But both rider and dragon have a lot of learning to do, especially since Laurence has some very unusual ideas about how to treat his dragon. And Laurence discovers that not all riders treat their dragons with such love, and that life among the Corps is very different from 19th-century England's. But as the bond between them grows and Temeraire grows rapidly to maturity, the Napoleonic Wars are raging -- and Temeraire's true power hasn't yet been shown.

The Temeraire series is what Christopher Paolini's books SHOULD have been -- a richly-drawn, intelligent series about the bond between a young man and his dragon. Novik still has some rough spots in "His Majesty's Dragon" -- such as the all-too-convenient explanation for how Temeraire speaks English right out of the egg -- but it's an undeniably fascinating mesh of what 19th century war would have been like if there had been dragons.

So she conjures up a pretty fascinating world, giving dragons different breeds, physical makeup, quirks, biological features (they can blast acid, fire, even sonic waves), and relationships with their riders (one poor little dragon's rider treats him like a disposable vehicle, inspiring Laurence's rage).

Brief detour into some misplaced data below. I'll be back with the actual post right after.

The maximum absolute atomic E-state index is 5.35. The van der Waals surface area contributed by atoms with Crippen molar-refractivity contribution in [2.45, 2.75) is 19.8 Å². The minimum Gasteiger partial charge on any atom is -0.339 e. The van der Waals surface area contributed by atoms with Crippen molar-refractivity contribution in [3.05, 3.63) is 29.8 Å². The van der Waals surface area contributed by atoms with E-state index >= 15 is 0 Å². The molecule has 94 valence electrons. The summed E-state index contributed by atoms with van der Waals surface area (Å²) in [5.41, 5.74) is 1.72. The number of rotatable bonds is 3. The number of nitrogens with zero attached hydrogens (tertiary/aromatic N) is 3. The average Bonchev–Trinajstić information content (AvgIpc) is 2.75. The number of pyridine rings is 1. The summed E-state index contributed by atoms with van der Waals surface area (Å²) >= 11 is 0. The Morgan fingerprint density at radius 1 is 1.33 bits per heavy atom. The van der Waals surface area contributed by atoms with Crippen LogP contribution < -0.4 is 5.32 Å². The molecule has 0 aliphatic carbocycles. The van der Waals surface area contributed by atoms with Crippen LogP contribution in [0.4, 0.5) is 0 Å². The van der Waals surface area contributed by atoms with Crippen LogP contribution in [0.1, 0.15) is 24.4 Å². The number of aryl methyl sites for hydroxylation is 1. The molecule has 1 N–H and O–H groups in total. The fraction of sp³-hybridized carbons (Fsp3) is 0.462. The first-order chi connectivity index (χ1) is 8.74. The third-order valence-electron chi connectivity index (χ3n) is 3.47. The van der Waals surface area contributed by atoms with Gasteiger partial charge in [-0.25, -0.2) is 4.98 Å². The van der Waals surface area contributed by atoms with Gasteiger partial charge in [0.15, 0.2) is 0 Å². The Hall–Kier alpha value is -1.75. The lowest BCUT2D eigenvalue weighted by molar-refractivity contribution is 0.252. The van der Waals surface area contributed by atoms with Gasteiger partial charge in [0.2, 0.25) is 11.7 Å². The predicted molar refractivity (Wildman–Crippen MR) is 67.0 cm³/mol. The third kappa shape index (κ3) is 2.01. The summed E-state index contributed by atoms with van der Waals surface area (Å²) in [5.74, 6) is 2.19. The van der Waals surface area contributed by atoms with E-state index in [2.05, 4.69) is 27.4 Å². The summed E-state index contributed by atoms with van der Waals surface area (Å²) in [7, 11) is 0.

Admittedly there's not much plot until the last quarter; most of the book is about Laurence and Temeraire getting used to the Corps and each other. But Novik keeps it interesting with lush, detailed writing and some truly thrilling aerial battles aboard the vast dragons. On land, there's plenty of gentle comic relief ("I am afraid that some of them go there to drink, and keep low company." "Oh, you mean whores!") and lots of messy eating (including a very reluctant sheep).

And our heroes Temeraire and Laurence are a study in contrasts. The human is mannered, thoughtful and very tied to society's mores and expectations, while the dragon has a child's enthusiasm, curiosity, honesty and stubbornness (and a gold chain he uses like a security blankie). The supporting cast -- dragons and humans alike -- are a likable bunch as well, such as a delicate schoolgirl and her refined Longwing Lily, the vast Maximus, and even a vaguely sinister Frenchman.

"His Majesty's Dragoin" is a solid introduction to a brilliantly-conceived series, with plenty of adventure, humour and a lot of lovable dragons. Definitely worth flying with.
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on June 1, 2008
An excellent book. Novik's protagonist is a fully-rounded character who (against his will) becomes the Captain of a dragon (essentially aerial troops). The world-building is superb, as are the depictions of social mores.